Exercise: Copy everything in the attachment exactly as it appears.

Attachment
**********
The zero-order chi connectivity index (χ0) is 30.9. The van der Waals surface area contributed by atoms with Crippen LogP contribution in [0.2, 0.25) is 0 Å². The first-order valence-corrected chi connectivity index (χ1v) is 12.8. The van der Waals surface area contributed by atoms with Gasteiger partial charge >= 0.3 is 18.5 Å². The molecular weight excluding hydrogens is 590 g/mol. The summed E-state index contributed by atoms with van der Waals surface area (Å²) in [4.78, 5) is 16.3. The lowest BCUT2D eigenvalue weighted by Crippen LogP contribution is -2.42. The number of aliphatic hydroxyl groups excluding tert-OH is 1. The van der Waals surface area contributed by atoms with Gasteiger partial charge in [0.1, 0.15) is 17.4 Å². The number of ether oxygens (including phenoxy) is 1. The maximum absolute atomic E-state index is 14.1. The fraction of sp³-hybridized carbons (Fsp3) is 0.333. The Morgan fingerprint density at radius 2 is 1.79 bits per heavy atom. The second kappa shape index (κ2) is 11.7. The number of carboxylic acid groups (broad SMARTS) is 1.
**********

The zero-order chi connectivity index (χ0) is 30.9. The van der Waals surface area contributed by atoms with Crippen LogP contribution in [0.2, 0.25) is 0 Å². The first-order valence-corrected chi connectivity index (χ1v) is 12.8. The van der Waals surface area contributed by atoms with Gasteiger partial charge >= 0.3 is 18.5 Å². The molecular weight excluding hydrogens is 590 g/mol. The summed E-state index contributed by atoms with van der Waals surface area (Å²) in [4.78, 5) is 16.3. The lowest BCUT2D eigenvalue weighted by Crippen LogP contribution is -2.42. The number of aliphatic hydroxyl groups excluding tert-OH is 1. The van der Waals surface area contributed by atoms with Gasteiger partial charge in [0.1, 0.15) is 17.4 Å². The number of ether oxygens (including phenoxy) is 1. The maximum absolute atomic E-state index is 14.1. The fraction of sp³-hybridized carbons (Fsp3) is 0.333. The Morgan fingerprint density at radius 2 is 1.79 bits per heavy atom. The second kappa shape index (κ2) is 11.7. The number of carboxylic acid groups (broad SMARTS) is 1.